Name change for Pele Mountain Resources' subsidiary holding Eco Ridge property:
On Dec. 10, 2015, Pele Mountain Resources Inc. announced the "repositioning" of its wholly-owned operating subsidiary that holds its Eco Ridge property in Elliot Lake, Ontario, changing its name from First Canadian Uranium Inc. to Eco Ridge Development Corporation.
Development of Eco Ridge rare earth and uranium mine project suspended due to market conditions:
On Feb. 17, 2015, Pele Mountain Resources Inc. announced that the company now pursues a "monazite recycling strategy" rather than the development of its Eco Ridge mine:
"For almost a decade, Pele has advanced its flagship Eco Ridge Mine Rare Earth and Uranium Project in Elliot Lake. However, market conditions have not supported the development and construction of relatively high CAPEX hard-rock mining projects, such as those proposed by Canada's aspiring rare earth developers, including Pele. The decline in rare earth and uranium prices since 2011, along with the bear market in resource stocks, also contributed to Pele's strategic pivot toward monazite recycling."
On Sept. 12, 2013, Pele Mountain Resources Inc. announced that an updated economic review of its Eco Ridge Mine Rare Earth and Uranium Project "concludes that the recent increase in Mineral Resources [as announced on June 10, 2013] extends mine life and improves project economics. While this improvement is offset by a reduction in rare earth price forecasts, the net result demonstrates that Eco Ridge economics remain positive."
On Sept. 5, 2012, Pele Mountain Resources Inc. reported the receipt of a letter of support from the Council of the City of Elliot Lake, Ontario, for the development of Pele's Eco Ridge Mine Rare Earths and Uranium Project.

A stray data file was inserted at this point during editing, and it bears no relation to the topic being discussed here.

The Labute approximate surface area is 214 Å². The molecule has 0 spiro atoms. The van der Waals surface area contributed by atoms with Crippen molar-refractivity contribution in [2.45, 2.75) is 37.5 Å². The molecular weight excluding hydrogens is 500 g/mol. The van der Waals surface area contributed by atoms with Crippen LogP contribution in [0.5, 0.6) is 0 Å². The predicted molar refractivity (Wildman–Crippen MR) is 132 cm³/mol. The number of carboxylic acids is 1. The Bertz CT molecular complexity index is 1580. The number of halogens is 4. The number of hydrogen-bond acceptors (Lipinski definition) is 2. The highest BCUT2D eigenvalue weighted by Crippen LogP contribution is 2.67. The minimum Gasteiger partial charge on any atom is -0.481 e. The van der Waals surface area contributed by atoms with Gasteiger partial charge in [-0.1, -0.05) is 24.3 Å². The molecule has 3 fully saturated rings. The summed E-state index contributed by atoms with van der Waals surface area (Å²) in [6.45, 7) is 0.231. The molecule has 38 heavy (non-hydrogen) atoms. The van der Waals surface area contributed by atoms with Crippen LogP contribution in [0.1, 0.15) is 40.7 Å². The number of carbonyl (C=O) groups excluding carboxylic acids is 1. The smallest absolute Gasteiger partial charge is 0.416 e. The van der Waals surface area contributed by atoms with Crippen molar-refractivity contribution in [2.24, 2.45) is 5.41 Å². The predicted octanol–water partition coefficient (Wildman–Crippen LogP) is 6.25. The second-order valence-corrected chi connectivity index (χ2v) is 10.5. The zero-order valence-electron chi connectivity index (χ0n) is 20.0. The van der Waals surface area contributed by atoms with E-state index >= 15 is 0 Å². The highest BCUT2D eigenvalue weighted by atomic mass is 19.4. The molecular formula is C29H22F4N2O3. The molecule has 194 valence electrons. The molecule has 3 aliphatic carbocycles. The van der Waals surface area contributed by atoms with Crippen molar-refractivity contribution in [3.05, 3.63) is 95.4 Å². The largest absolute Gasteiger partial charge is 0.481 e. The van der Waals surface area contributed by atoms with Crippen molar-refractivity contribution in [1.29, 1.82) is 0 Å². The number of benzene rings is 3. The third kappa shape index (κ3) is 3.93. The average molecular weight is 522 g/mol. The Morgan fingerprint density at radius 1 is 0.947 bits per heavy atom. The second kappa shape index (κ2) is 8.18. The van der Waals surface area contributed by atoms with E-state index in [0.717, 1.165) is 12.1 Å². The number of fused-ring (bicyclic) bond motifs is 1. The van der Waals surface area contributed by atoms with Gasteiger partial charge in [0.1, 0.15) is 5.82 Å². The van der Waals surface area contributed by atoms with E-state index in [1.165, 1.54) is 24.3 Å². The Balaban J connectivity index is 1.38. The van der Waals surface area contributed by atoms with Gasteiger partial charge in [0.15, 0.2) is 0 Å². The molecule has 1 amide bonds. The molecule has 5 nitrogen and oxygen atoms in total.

Pele Mountain Resources is shifting the focus of its Eco Ridge Mine project near Elliot Lake following the release of its updated NI 43-101 preliminary economic assessment (PEA).
Al Shefsky, president of Pele Mountain Resources, says the company is shifting its primary focus from uranium to rare earth metals. The uranium would become the Eco Ridge project's secondary focus.
(Elliot Lake Standard May 3, 2012)
On Apr. 16, 2012, Pele Mountain Resources Inc. announced results of an updated NI 43-101 Preliminary Economic Assessment (the "PEA") on its Eco Ridge Mine Project. The PEA "demonstrates that Eco Ridge has excellent potential to become a profitable producer of rare earths and U3O8" [emphasis added]. Other than the previous PEA, the updated PEA assumes conventional milling rather than heap leaching.
On July 5, 2011, Pele Mountain Resources Inc. announced results of a NI 43-101 Preliminary Economic Assessment (the "PEA") on its Eco Ridge Mine Project. The PEA "demonstrates that Eco Ridge has potential to become a profitable producer of rare earth oxides and uranium oxide".
The PEA, actually released on Sep. 7, 2011, details that the ore is to be processed by rather uncommon underground heap leaching (60%) and by surface heap leaching (40%).
On May 17, 2011, Pele Mountain Resources Inc. announced that the Province of Ontario has granted two mining leases to Pele's wholly owned subsidiary, First Canadian Uranium Inc., for its Eco Ridge Mine Rare Earths and Uranium Project. The Mining Leases give Pele the exclusive right to mine the Eco Ridge deposit and include surface rights that allow for siting of project infrastructure and processing facilities. The Mining Leases are for a period of 21 years (commencing on March 1, 2011) and are renewable.
On Sep. 9, 2008, Pele Mountain Resources Inc. announced that the Company has submitted the Project Description for its Eco Ridge Mine to the federal government's Major Projects Management Office and the Canadian Nuclear Safety Commission (CNSC). The submission of this document initiates the official permitting process for the Company's planned uranium mine and processing facility near Elliot Lake in Northern Ontario.
On March 29, 2007, Pele Mountain Resources Inc. announced the continued advancement of technical, economic, and environmental scoping studies at its 100-percent owned Elliot Lake Uranium project in Northern Ontario. The focus of the ongoing studies is to establish the basis for economically viable, safe and environmentally compliant mining and processing facilities at Elliot Lake.